Four years ago, Welsh club rugby stood on the verge of a great revival. It went into round five of the Heineken European Cup pool stage with three teams - Swansea, Cardiff and Llanelli - leading their groups while Newport were still in contention in theirs.
Within weeks that promise was gone as Llanelli and Newport failed to qualify and Swansea and Cardiff crashed in the quarter-finals. It marked the end of the Welsh club system, the last time a structure whose teams once beat the All Blacks looked capable of matching the best of Europe.
This weekend brings round five once again, but in reverse image with the four Welsh regions on the verge of unprecedented failure. At least one Welsh team has advanced in all nine previous Heinekens.
Neath-Swansea Ospreys, Llanelli Scarlets and Newport Gwent Dragons are still in theoretical contention. But each stands third in their group and need two straight wins, including an unlikely victory away to a team that have already beaten them at home - the Ospreys at Munster on Saturday, the Scarlets at Toulouse and the Dragons at Newcastle next week - plus other results going their way, in order to progress.
Cardiff Blues are already out. They went into last night's meeting with Stade Français in jeopardy of a second winless campaign in three seasons, equalling Italian club Calvisano, who can plead tougher draws.
Accustomed to false dawns, Welsh rugby must hope this is a false sunset. Comprehensive elimination would damage the credibility of the new regional structure that was intended to restore competitiveness by concentrating talent.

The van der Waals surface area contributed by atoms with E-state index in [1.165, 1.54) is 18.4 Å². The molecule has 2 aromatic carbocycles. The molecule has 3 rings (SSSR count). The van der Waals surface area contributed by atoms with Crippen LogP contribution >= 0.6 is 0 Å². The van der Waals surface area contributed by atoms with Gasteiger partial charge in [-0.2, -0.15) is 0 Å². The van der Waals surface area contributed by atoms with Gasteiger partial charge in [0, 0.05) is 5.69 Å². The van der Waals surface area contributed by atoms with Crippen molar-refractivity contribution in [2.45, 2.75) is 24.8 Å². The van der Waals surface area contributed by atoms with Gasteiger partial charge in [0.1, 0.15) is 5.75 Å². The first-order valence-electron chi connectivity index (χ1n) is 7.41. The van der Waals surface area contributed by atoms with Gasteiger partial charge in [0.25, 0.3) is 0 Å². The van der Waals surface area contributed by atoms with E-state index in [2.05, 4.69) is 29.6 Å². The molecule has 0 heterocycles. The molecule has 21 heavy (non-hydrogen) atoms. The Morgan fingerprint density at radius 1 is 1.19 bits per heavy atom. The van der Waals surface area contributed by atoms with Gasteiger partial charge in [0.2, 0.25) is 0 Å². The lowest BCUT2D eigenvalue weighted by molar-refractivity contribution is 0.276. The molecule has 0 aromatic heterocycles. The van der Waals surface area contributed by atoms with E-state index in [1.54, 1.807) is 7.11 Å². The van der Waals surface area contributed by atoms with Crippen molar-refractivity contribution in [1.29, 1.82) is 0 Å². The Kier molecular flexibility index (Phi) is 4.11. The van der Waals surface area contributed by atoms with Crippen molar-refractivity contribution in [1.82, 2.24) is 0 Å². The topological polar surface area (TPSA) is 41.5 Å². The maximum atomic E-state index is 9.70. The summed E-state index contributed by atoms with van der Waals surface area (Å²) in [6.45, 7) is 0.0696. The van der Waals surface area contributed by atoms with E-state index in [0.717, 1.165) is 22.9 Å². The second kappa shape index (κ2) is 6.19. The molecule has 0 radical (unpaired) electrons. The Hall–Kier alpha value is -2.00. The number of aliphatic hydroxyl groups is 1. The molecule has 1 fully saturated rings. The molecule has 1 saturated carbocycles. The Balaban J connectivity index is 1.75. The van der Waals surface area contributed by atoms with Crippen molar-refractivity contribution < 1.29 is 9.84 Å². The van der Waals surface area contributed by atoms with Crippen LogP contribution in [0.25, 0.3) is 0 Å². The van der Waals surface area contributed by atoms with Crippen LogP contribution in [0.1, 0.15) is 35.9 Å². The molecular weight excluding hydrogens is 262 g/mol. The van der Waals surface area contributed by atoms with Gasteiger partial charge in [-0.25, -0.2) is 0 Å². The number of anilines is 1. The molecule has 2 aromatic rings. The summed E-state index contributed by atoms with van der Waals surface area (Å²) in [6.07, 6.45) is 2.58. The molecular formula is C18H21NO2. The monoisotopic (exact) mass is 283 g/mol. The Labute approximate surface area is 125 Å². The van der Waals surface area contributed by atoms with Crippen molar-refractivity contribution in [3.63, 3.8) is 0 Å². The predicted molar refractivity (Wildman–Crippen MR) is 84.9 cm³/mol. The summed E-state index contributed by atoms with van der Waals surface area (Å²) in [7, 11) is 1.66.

It has worked in the Celtic League, where Llanelli were champions and other Welsh teams finished in the top half last season, while the Ospreys lead this year. But this achievement is compromised by the limited commitment of Irish teams.
The Welsh national team - intended as the ultimate beneficiary of change - also shows serious signs of revival. Yet it can be argued - and doubtless will, since the one thing Welsh rugby remains supremely good at is polemic - that this is down to new coach Mike Ruddock and blossoming players who came through the old club system.
What is really striking is how little has changed. With the close-season axing of the Celtic Warriors, Wales's four contenders are the same, nicknames and the Neath-Swansea merger apart, as in 2001, or throughout the last century when they were the four clubs that played touring teams.
This year has caught the system in transition, with Llanelli in decline and the Ospreys rising, but not yet sufficiently to match the best in Europe. Quite how little has changed is shown by the relative playing records of the two systems. Before this weekend the regions had won 20 and lost 26 Heineken pool matches - a success rate of 46.51 per cent. The clubs won 86, drew five and lost 99 - a rate of 46.58 per cent.
It is tempting to ask whether the upheaval was worth it. The answer is "not yet", but it is too soon for a definitive response. If, in five years, Welsh regions are still recording 46.5-something per cent success, and the national team is still finishing fourth or lower in the Six Nations, there might be a case for reverting to the old system. But for the moment the new structure needs time - exactly the commodity the Welsh Rugby Union was unwilling to grant the Celtic Warriors, the one region whose Heineken performance improved upon its predecessors, Bridgend and Pontypridd.